Throughout 2020 and as we plan for 2021, HGS has trusted the professional insights of Dr. Virginia Gurley, whose steady and reliable point of view has provided us with a sound perspective regarding the pandemic. Her end-of-year statement offers guidance as well as words of encouragement for the months ahead.
“COVID-19 has spread by leaps and bounds across many parts of the world. Global tolls now stand at 78 million cases and 1.7 million deaths since the start of the pandemic. We have ample evidence that growth of new cases and deaths is inversely related to implementation and cooperation with pandemic control efforts. A simple comparison of current new cases per capita tells the story. The U.S. stands at 65 new cases/100,000, while Canada stands at 18 new cases/100,000. And although the predictions of a grim winter are now coming true, new insights and vaccines are suggesting there will be light on this summer’s horizon.
Here are some recent learnings:
• Among confirmed COVID cases, about 1.6% are fatal, and deaths lag behind case counts by about 3 weeks. This insight is helping regions manage their hospital bed capacity and forecast if and when field hospitals are likely to be needed. Fatality rates would increase if hospitals become overwhelmed, but so far, our brave healthcare workers are holding strong.
• In about 10% of confirmed cases, COVID symptoms linger for more than 12 weeks – what is now being called Long COVID. There is still much to learn about how best to treat Long COVID, but that work is progressing rapidly.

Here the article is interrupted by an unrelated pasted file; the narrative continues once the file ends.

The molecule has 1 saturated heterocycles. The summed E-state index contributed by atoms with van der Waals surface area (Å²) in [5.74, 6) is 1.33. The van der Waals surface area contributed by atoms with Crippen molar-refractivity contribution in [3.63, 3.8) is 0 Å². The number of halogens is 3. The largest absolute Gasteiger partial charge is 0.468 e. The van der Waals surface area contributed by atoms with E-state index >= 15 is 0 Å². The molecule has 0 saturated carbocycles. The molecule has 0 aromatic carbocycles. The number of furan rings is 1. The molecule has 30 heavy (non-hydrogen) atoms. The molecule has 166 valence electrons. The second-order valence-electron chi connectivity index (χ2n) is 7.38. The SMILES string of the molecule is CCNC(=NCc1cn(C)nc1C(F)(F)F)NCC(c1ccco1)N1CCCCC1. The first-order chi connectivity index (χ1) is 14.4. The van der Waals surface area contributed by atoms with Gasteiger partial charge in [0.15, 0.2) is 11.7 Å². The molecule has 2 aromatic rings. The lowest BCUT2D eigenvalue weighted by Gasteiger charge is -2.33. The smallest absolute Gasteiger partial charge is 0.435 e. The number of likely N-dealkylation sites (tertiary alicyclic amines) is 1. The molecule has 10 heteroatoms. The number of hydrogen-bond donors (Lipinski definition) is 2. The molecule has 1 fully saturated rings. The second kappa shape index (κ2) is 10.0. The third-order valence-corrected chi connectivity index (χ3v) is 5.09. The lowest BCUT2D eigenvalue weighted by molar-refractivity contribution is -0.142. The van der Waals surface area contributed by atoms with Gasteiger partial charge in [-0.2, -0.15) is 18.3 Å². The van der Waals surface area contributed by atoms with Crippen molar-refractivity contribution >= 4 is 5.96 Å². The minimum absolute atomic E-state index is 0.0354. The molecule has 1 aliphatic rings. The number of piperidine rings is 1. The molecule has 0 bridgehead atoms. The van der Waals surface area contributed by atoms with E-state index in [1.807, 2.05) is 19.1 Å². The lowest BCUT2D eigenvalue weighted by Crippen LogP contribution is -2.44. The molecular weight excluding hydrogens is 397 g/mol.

• Several genetic mutations in the part of the virus that allows it to infect human cells have been identified in recent weeks. These mutations appear to increase transmissibility of the virus and could reduce the effectiveness of the vaccines. These findings have brought to light that closer study and tracking of the different mutation strains is needed, and as a result of some preliminary studies, geneticists predict it will likely take several years of further spike protein mutations before the new vaccines could become ineffective.
As the armamentarium of vaccines grows, and the numerous vaccine distribution challenges are wrestled to the ground, several key questions are critical to quelling the pandemic.
• First, we need to understand whether those who are vaccinated can still transmit the virus to those who are not protected, either by vaccination or by prior infection. Because of this uncertainty, we will all need to keep wearing masks, physically distance, minimize gathers and the like, until at least 65-75% of the population is immune. If we all practice transmission prevention while the vaccine is being distributed, it’s reasonable to assume we will achieve this level of herd immunity this summer.
• Second, we need greater understanding of how long each vaccine provides effective protection, as well as how long an initial COVID infection provides protection against getting re-infected. It’s already understood that some people develop weak protection following an initial infection. The durability of protective immunity will be the primary determinant of how long we will be battling COVID-19.”
Gurley believes there is real optimism for why and how we will put the COVID-19 pandemic behind us over the coming six to nine months.
“There are still several dark months to go before we turn the corner, but ingenuity, hard work and discipline have been at the forefront of the remarkable progress that has been made to date. Let’s all pull together to bring this chapter to a close.”